Well...that’s it from me for this posting. The next post will be from the continent where the emphasis will be more about the food experiences (at least I’ll be eating decent food from this point on).

Take care & until then...


Wednesday, September 20, 2006

Losing it in Wales (Part 2)

Since my last post, I've gotten more active & have done a fair bit of walking around the place. I left my friend's place in Penpaedriol & headed west to the little town of St. David's. Well……'s actually a city 'cos it has a cathedral. It's a quaint little town. It has a cathedral & the ruins of the Bishop's Palace but not much else. It is a good base to explore & walk along the Pembrokeshire Coastal Path: a meandering path that follows the Pembrokeshire coast (derrr !!!) for about 299km. I met guys in the pub (as one does) who were walking the entire length (taking approx. 15 days).

I only did a 9 km stretch between St. Justinian's & Porthclais (then caught the bus back to St. Justinian's……..a 2.5hr walk but a 5min bus ride back). The views were spectacular, it was a sunny, warm day & I even had a seal pup, from the Ramsey Island sanctuary, follow me for about 10 min (probably never seen anyone from Canberra before).

St. David's is also where I met three lovely people from Wales & Manchester (Cerri, Emma & Nigel). By the end of the evening, we were debating (as one does after several pints) the fact that the human race is descendent from just seven females. Don't ask me where we got the facts from….it was late & I'd already had quite a few pints !!

Next on the agenda was the seaside city of Aberystwyth. It's a typical British seaside town with a typical British beach (brown) & an over-the-top pier with the usual selection of amusement parlours. Nice enough town though….it was nice to sit on the boardwalk & watch the sun go down over the ocean. Aberystwyth is a good place to use as a base to go out to & explore the Mynach Falls….well….you simply follow the path down to the bottom of the falls & then follow the path back up to the top. Nearby….there's the Devil's Bridge. Well…actually, it's simply three bridges built right on top of one another: an 11th Century bridge, a 17th Century bridge & an early 20th Century bridge.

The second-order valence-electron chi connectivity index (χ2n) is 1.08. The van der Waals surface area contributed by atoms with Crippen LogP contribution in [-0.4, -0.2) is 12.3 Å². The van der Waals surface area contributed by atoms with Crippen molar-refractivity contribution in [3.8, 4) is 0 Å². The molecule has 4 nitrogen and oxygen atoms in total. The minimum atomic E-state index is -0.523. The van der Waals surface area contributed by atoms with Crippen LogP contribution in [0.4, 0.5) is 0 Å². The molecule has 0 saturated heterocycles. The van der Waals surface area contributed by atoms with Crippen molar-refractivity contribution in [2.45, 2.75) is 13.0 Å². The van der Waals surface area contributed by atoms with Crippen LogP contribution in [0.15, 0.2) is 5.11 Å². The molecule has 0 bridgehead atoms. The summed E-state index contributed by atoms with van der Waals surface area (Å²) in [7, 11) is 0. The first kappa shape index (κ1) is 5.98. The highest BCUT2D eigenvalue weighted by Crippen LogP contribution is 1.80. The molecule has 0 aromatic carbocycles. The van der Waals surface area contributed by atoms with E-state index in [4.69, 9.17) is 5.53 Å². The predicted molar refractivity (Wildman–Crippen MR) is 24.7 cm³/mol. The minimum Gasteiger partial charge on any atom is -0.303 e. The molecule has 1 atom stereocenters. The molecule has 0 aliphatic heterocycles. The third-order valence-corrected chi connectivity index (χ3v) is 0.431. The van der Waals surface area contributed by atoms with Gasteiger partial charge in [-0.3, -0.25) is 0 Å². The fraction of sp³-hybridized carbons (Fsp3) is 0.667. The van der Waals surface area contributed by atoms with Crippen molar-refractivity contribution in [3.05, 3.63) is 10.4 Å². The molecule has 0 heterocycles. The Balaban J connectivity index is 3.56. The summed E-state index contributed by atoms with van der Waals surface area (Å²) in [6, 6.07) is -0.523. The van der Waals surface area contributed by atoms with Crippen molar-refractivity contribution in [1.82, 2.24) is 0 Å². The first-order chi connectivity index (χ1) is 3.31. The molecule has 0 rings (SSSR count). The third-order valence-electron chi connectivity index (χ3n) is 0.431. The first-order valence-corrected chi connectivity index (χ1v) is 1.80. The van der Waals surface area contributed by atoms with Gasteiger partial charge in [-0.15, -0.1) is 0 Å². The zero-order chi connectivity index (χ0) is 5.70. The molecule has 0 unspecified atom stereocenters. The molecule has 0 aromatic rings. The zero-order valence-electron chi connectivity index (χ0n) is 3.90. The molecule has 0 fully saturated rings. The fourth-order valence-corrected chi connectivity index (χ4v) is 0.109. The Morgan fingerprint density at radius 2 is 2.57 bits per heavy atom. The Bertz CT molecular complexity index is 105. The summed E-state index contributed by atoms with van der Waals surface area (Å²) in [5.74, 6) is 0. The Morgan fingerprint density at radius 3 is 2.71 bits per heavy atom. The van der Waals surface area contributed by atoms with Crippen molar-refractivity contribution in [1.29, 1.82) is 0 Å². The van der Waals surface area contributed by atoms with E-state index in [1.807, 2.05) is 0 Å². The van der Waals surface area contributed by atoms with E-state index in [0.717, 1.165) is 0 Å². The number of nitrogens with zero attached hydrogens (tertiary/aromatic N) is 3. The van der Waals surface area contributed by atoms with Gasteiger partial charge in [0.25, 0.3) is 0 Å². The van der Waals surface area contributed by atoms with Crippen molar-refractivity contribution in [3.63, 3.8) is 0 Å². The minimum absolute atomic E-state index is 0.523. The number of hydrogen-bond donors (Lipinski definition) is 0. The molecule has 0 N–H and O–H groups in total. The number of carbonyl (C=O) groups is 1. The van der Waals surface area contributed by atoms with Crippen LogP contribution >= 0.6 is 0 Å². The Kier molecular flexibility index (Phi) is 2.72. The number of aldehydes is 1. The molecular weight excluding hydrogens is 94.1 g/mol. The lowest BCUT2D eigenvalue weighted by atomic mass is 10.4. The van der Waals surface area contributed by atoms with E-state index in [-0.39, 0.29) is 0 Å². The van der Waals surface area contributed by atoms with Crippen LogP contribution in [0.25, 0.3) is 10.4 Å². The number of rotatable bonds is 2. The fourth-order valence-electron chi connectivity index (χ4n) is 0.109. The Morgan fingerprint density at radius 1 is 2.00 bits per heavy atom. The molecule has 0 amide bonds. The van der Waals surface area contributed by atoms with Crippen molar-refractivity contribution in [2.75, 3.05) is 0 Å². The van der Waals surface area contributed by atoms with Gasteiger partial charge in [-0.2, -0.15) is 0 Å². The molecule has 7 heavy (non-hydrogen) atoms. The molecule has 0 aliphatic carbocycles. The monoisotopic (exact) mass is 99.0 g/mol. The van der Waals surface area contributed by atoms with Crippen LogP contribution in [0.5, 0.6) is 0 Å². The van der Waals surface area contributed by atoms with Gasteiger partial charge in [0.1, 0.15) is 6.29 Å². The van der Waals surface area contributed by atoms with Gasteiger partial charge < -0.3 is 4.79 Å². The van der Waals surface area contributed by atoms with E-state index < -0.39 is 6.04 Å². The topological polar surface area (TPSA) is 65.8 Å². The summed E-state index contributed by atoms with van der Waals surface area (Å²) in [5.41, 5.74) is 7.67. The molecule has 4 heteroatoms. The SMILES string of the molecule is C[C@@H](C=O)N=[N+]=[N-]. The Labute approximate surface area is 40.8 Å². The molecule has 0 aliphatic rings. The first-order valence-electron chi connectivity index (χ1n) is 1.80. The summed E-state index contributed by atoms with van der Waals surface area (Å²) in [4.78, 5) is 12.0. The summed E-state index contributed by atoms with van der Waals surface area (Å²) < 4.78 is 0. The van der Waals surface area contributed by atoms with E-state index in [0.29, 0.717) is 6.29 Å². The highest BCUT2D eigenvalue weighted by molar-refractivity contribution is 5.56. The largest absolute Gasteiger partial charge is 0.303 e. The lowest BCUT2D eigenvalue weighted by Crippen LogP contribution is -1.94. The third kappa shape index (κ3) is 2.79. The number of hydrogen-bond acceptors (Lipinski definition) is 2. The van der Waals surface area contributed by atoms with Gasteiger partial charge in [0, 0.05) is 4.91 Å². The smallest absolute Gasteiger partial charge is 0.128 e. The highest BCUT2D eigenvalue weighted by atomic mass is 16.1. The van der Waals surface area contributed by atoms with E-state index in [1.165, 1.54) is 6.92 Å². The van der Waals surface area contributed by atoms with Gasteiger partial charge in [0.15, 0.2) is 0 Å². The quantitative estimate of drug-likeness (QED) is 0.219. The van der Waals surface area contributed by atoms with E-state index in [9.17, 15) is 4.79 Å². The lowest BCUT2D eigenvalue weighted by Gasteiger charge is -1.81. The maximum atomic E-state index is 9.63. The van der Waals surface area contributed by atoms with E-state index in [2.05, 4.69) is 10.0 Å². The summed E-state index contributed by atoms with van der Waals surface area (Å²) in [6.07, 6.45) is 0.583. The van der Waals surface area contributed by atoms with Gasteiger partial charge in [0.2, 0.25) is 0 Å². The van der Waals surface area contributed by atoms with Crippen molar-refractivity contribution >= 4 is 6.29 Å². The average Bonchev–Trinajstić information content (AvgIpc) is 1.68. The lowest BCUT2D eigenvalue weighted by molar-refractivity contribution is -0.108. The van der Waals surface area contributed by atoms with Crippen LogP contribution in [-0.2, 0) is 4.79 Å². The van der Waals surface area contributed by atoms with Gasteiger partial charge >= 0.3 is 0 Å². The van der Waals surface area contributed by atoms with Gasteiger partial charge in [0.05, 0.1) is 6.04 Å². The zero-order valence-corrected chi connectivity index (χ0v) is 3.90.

Just down the road from the Devil's bridge are the ruins of the Strata Florida Abbey. As with a lot of churches, it's set in an isolated valley with great views. This one, however, was punctuated by the sounds of a trail-bike competition approx. 100m down the road. Talk about mood killer !!

The next part of the trip sees me in Caernarfon with it's truly impressive castle. It's a really amazing place to explore (lots of towers, a maze of wall tunnels & spiral staircases). The views are stunning…overlooking the Menai Straits, Anglesey Island & (if the weather's good), Snowdonia.

I've spent the last two days exploring ye ancient monuments on Anglesey (burial cairns, churches). Anglesey was the centre of the druidic culture in Britain. The druids influence over Britain was considerable & the Romans saw them as enough of a threat that they launched an attack on the island (in AD60) & wiped them (& the sacred groves) out. The attack was led by one Suetonious Paulinius, who had no sooner wiped the druids out when he had to race back down to the midlands to quell an uprising of the Iceni tribe (led by a certain warrior leader called Boudicca).